The acclaimed sculptor Sir Jacob Epstein criticised Sir Winston Churchill as an “amateur” artist despite the former Prime Minister being made a Royal Academician, private correspondence published online for the first time has revealed.
Epstein wrote to his daughter Peggy Jean Lewis in 1948, saying: “Churchill has been made an RA and has three pictures in the Academy on the line confirming what we always have thought that the amateur is supreme here in every walk of life.”
The letter is one of 6,000 items yesterday published online by Tate, with material including sketchbooks, diaries and photographs from its archive, giving a new insight into some of the major figures in 20th century British art.
Epstein sculpted busts of Churchill in 1946 and the pair lived opposite each other in London’s Hyde Park Gate.
They have been described as friends – although given Epstein’s private comments and Churchill’s complaints about the sculptor’s loud music, their relationship may have been more volatile, according to Tate.
Adrian Glew, head of Tate Archive, said: “An artist living next to a politician may not have been the easiest relationship. Also as they were both artists maybe there was some rivalry there.”
He continued: “The letters give a nice insight into their lives; these may have been private comments that Epstein would never say to Churchill’s face.”
Epstein had other complaints. Writing to Peggy Jean that he lived in “the noisiest street in London,” he called his neighbours “uproarious characters”.
The newly digitised materials run from intimate love letters from war artist Paul Nash to his wife, unpublished images of Scottish sculptor Eduardo Paolozzi, and 45 volumes of Barbara Hepworth’s sculpture records and correspondence.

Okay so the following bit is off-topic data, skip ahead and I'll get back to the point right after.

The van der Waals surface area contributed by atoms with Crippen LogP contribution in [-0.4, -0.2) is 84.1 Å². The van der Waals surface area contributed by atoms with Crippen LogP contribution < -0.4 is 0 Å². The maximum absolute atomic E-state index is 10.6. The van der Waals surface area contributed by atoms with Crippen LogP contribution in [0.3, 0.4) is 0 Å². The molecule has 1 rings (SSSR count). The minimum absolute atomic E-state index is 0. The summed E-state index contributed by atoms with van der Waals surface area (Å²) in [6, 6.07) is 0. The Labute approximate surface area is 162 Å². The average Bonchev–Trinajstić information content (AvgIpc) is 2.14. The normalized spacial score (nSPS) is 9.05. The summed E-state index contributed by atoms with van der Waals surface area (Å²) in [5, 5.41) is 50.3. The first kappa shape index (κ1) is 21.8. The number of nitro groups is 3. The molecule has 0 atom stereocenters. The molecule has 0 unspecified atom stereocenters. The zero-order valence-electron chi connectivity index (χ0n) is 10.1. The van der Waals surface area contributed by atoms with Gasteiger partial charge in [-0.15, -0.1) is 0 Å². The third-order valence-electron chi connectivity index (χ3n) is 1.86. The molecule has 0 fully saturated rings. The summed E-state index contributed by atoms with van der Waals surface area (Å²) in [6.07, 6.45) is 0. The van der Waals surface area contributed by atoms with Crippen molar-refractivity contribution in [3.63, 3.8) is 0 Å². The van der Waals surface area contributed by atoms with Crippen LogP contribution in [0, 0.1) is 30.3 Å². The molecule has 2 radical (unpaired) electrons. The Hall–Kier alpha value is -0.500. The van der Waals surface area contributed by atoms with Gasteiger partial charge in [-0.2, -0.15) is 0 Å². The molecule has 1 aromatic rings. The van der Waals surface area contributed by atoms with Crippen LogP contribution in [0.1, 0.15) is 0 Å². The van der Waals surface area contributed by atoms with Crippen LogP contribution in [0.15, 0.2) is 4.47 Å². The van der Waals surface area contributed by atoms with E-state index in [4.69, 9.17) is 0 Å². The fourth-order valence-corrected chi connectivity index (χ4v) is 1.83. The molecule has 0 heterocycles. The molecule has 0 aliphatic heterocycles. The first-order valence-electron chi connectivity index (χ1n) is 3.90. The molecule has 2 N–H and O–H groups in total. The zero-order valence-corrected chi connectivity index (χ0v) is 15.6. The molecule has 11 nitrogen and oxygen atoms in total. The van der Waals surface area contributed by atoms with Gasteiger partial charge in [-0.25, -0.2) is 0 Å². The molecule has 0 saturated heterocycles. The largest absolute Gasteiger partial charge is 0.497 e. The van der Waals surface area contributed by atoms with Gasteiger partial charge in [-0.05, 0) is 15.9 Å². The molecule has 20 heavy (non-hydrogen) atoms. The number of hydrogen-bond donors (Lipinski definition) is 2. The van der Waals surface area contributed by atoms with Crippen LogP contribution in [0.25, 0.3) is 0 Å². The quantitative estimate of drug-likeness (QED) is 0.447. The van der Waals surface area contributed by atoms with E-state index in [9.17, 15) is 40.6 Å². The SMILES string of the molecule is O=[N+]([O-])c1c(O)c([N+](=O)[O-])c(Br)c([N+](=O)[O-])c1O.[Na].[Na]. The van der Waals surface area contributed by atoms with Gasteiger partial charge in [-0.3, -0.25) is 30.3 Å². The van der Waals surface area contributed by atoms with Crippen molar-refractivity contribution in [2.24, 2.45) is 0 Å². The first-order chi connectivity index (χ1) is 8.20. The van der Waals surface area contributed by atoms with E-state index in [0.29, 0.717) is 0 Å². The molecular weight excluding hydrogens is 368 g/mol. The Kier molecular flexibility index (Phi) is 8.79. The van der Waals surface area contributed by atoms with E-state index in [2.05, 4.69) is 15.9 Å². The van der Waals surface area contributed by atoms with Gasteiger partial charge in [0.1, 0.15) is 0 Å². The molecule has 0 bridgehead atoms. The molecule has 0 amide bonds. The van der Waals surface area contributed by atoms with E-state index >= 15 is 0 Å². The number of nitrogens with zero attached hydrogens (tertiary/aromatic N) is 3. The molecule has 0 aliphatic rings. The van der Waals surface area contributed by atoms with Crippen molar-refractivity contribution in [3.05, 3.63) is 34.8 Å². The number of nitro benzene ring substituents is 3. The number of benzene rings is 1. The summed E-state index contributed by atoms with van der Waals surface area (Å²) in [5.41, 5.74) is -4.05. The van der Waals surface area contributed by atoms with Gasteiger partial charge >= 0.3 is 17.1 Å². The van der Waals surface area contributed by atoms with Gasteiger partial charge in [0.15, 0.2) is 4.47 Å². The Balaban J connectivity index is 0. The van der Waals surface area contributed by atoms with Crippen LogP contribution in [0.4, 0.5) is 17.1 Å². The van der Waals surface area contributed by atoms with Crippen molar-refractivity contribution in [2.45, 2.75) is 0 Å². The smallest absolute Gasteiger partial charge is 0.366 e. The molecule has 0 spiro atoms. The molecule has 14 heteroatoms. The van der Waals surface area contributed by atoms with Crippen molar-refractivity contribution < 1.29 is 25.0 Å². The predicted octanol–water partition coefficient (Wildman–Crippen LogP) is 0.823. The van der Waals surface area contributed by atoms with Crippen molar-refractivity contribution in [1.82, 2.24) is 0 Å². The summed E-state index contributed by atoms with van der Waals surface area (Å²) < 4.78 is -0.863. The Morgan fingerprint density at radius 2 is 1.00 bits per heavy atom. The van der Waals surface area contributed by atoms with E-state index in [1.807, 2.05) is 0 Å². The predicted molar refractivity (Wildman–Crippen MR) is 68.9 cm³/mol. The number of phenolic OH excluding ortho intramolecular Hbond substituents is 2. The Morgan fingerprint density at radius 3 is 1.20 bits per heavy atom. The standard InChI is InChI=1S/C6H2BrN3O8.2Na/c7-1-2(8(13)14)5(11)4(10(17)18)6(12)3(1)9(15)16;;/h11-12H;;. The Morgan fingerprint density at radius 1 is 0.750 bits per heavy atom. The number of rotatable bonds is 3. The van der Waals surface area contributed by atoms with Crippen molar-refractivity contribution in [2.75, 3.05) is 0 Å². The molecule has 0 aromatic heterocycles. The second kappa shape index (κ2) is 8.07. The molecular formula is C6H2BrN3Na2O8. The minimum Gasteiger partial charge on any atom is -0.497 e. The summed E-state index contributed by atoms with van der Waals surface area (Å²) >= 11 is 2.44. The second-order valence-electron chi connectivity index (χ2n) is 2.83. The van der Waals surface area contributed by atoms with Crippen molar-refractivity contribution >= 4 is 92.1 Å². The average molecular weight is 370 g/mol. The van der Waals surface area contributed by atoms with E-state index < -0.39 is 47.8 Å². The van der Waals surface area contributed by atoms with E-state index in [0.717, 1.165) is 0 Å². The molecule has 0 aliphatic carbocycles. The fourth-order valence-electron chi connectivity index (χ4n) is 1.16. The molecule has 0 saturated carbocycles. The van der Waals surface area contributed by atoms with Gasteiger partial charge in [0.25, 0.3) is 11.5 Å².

The Tate Archive is the largest catalogue of British art in the world and yesterday’s launch marked the first stage of a project which has been aided by a Heritage Lottery Fund grant of £2m. Archives related to a further 37 artists, including Eileen Agar and Kurt Schwitters, will be published next summer.
The material on Epstein includes a series of letters written in his sprawling handwriting, as well as unpublished photographs of him working on his sculpture Adam, which was completed in 1939. Also digitised for the first time are family photographs of the artist with his young children.
The American-born British sculptor, who died in 1959 at the age of 79, influenced artists including Henry Moore and Hepworth.
Among the other letters, artist William Nicholson teases his son Ben: “I am really concerned that you can’t even draw a toothpick.”
Over 100 letters written by German painter Walter Sickert to Ethel Sands, an artist and society hostess, have also been published, which include his tips on painting technique.
He also talked of his time in France, saying: “O the whiff of leather & stout from the [swing doors] of the pubs!”
They also include Paul Nash’s letters to his wife Margaret, which detail their early life together and his service as a soldier during the First World War. In one he describes his wife as “so snooky & snoozly & sweet & fragrant”. The archives also include over 1,000 of Nash’s photographs.Reuse content